I am a dog trainer. I train dogs, right? Well, yes and no. I do train dogs – but I do not train your dog to listen to you and follow your requests and intentions when I am not around. That is not possible because:
“Each dog responds to each person according to how that person presents themself to the dog.”
I have never received a call from a prospective client saying, “My dog behaves poorly when you (Martin) walk him on the leash. When you walk him, he is reactive to other dogs.” Or, “My dog behaves poorly when you open my front door and let guests into my house. When you (Martin) allow guests into my house, my dog jumps all over them.” The call is always about how the dog behaves when I am not around.
It took years to understand that as well as I do today. When I started training dogs, my goal was to get your dog to listen to me and follow my intentions, then to teach you how to do what I did to get your dog to follow me. Over those years, I learned you, as a client, don’t care how well your dog listens to your dog trainer. So I started focusing on teaching my clients what I do to help their dogs follow my intentions and help them to become fluent in doing those things.
If I teach you how to train your dog, your dog’s behavior will be more consistent, and you will experience less regression in your dog’s behavior. Why? Because DOGS LEARN BY MAKING ASSOCIATIONS. When you are struggling with your dog on the sidewalk or when guests enter your home, I am not there. The associations that your dog is making at that time do not include my presence or actions. If I walked with you and helped you in person to stop your dog from being reactive, your dog would associate being nonreactive with you, me, the leash, the sidewalk, and everything else in the immediate environment. When I am not around, your dogs might continue being reactive to other dogs. Many of my clients mention that they worked with other dog trainers, and their dogs behaved great when the trainer was there but then seemed to forget everything when the trainer was not around. Now, we know that the dog did not forget everything because the dog behaved great in the next lesson with the trainer. This happens because the dog operates in two worlds—one with the trainer and one without.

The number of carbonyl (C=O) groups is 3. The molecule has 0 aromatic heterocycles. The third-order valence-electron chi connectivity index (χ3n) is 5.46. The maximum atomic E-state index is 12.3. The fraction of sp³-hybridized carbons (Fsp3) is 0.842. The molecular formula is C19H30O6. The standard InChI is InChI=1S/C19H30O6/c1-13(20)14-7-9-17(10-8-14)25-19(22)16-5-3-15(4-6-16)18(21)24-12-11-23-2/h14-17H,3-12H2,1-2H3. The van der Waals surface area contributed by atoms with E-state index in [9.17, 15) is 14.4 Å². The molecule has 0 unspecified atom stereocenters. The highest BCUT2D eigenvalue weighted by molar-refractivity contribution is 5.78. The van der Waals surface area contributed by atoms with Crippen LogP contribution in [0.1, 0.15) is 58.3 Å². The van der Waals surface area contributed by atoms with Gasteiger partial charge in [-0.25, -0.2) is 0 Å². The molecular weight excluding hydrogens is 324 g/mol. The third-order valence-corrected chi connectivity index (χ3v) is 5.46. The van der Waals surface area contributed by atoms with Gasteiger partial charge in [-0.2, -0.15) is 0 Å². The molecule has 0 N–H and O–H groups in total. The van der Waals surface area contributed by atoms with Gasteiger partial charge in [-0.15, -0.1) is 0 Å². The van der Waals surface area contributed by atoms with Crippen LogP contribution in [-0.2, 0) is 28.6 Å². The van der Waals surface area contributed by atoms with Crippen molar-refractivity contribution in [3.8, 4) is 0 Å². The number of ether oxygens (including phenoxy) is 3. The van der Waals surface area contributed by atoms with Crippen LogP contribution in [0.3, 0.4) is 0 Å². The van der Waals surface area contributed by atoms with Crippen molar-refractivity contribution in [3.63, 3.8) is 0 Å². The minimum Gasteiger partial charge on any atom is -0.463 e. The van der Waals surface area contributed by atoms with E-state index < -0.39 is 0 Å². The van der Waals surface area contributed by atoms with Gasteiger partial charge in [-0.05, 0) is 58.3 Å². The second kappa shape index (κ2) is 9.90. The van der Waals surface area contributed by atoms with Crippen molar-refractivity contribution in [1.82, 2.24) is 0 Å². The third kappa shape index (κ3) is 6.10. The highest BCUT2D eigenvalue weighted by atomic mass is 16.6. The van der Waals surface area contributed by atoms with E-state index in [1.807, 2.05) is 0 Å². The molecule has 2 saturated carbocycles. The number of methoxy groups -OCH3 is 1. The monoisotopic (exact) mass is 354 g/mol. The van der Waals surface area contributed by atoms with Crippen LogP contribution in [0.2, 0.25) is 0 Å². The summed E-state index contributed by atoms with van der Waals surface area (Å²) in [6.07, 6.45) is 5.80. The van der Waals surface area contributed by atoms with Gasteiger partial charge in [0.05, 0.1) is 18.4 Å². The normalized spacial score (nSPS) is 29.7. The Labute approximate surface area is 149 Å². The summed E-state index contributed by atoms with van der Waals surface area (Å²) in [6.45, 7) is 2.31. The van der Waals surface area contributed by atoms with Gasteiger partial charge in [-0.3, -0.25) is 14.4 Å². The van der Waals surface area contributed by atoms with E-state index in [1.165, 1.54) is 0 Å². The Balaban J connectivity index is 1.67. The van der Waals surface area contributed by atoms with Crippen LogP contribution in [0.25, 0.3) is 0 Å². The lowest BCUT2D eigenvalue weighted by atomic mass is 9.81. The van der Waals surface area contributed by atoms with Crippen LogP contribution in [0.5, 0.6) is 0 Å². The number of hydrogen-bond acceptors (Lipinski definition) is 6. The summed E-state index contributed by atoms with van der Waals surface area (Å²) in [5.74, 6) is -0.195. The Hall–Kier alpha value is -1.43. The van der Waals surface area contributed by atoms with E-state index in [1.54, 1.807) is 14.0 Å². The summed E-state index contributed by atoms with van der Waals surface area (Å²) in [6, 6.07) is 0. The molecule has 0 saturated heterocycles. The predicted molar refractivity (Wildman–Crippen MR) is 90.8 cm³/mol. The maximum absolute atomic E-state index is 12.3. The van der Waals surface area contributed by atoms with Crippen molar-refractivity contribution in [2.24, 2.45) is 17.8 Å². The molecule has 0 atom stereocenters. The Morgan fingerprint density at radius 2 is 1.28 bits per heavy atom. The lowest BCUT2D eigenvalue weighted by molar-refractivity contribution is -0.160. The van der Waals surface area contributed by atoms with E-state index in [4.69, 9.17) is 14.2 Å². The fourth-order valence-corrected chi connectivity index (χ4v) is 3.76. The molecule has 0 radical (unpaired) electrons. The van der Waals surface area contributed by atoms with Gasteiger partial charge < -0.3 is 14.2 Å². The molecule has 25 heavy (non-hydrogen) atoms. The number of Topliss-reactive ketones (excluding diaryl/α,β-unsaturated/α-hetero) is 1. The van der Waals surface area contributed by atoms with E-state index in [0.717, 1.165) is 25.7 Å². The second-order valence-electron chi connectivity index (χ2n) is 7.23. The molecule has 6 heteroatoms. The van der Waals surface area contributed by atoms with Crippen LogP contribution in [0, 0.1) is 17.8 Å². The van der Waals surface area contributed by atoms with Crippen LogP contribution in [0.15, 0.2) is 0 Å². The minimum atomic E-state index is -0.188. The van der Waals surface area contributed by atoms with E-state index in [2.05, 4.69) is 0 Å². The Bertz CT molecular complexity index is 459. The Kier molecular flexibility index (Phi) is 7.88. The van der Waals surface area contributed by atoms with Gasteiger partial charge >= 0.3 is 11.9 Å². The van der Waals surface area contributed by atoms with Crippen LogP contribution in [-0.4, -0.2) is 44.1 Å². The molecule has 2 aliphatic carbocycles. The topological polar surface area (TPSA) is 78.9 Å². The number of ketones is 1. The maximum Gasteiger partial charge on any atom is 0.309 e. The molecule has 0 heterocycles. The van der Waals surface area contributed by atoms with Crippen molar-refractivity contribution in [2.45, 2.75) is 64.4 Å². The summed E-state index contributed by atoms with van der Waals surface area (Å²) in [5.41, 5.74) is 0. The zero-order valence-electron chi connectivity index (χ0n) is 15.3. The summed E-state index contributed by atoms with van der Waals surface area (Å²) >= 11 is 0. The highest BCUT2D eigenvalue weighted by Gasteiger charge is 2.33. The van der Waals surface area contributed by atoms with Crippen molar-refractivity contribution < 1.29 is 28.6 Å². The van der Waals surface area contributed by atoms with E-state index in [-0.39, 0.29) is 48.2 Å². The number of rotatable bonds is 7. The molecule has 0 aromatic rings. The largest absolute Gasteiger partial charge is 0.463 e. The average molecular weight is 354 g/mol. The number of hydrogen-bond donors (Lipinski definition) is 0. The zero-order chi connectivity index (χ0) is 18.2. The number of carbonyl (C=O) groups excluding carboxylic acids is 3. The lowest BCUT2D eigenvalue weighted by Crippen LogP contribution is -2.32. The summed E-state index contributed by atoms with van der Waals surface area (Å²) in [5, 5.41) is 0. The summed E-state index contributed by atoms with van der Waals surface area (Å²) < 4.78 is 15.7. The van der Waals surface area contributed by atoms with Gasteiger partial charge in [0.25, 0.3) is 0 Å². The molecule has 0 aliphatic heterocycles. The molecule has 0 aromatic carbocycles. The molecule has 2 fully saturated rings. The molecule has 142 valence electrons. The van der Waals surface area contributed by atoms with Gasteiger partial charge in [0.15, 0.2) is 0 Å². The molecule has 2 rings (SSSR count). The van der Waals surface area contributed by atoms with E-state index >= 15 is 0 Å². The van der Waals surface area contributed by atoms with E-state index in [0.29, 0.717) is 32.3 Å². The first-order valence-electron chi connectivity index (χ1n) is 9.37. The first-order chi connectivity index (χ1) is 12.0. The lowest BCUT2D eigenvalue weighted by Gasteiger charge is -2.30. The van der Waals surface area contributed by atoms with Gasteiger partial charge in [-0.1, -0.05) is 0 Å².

I provided private lessons and board and train programs for years, and still do. Over the last few years, I have made it clear to new clients that I do not train their dogs. I help them to set up “good structure” in their relationship, reduce their dog’s daily stress levels, and develop a clear communication system. I set an example and consult with my clients to help them train their dogs to behave well when I am not around.
I teach my clients and their dogs “plays.” I do not like to use the word “commands” so much because the word command implies that we are dictating, and the dog is doing. I teach my clients that they and their dogs have roles to play. The quality of the performance depends on the quality of the performance of both actors. You learn what you should do on the sidewalk to keep your dog from misbehaving, and your dog learns to behave well. Every time you are on the sidewalk, you “run the sidewalk play,” and your dog practices behaving well on the sidewalk with you. That ensures that your dog’s association of behaving well on the sidewalk is shared between you and your dog. In time your dog forms a habit of behaving while on the sidewalk with you, and your part of the play becomes easier.
Dog training is misunderstood because most people think the trainer must touch their dog to help them overcome unwanted behaviors. In fact, your dog trainer must influence your thoughts and actions to help you overcome unwanted behaviors.
If you want Argos Dog Training to help you with your dog’s behavior, look at the Argos SuperCycles Communication Direct Study Program, and as always, Enjoy Your Dog!!!